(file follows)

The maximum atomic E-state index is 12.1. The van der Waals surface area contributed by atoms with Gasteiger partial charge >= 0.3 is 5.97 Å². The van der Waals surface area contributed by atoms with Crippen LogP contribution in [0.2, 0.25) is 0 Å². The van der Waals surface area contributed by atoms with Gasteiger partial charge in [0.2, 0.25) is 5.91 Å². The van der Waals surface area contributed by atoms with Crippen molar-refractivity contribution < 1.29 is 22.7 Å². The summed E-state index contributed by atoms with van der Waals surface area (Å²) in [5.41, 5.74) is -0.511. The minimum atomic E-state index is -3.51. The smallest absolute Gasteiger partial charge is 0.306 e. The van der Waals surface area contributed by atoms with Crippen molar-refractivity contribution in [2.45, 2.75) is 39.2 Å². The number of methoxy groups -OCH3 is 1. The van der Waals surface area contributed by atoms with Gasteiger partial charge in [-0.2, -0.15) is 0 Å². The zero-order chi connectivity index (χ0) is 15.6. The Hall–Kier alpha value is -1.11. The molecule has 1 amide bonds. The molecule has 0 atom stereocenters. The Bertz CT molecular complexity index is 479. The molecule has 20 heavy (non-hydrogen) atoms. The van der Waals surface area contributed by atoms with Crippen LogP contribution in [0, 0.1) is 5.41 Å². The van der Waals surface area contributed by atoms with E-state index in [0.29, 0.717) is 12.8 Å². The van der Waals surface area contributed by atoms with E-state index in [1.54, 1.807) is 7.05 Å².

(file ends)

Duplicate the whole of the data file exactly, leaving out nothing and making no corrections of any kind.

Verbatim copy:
The maximum atomic E-state index is 12.1. The van der Waals surface area contributed by atoms with Gasteiger partial charge >= 0.3 is 5.97 Å². The van der Waals surface area contributed by atoms with Crippen LogP contribution in [0.2, 0.25) is 0 Å². The van der Waals surface area contributed by atoms with Gasteiger partial charge in [0.2, 0.25) is 5.91 Å². The van der Waals surface area contributed by atoms with Crippen molar-refractivity contribution < 1.29 is 22.7 Å². The summed E-state index contributed by atoms with van der Waals surface area (Å²) in [5.41, 5.74) is -0.511. The minimum atomic E-state index is -3.51. The smallest absolute Gasteiger partial charge is 0.306 e. The van der Waals surface area contributed by atoms with Crippen molar-refractivity contribution in [2.45, 2.75) is 39.2 Å². The number of methoxy groups -OCH3 is 1. The van der Waals surface area contributed by atoms with Gasteiger partial charge in [-0.2, -0.15) is 0 Å². The zero-order chi connectivity index (χ0) is 15.6. The Hall–Kier alpha value is -1.11. The molecule has 1 amide bonds. The molecule has 0 atom stereocenters. The Bertz CT molecular complexity index is 479. The molecule has 20 heavy (non-hydrogen) atoms. The van der Waals surface area contributed by atoms with Crippen LogP contribution in [0, 0.1) is 5.41 Å². The van der Waals surface area contributed by atoms with E-state index in [0.29, 0.717) is 12.8 Å². The van der Waals surface area contributed by atoms with E-state index in [1.54, 1.807) is 7.05 Å².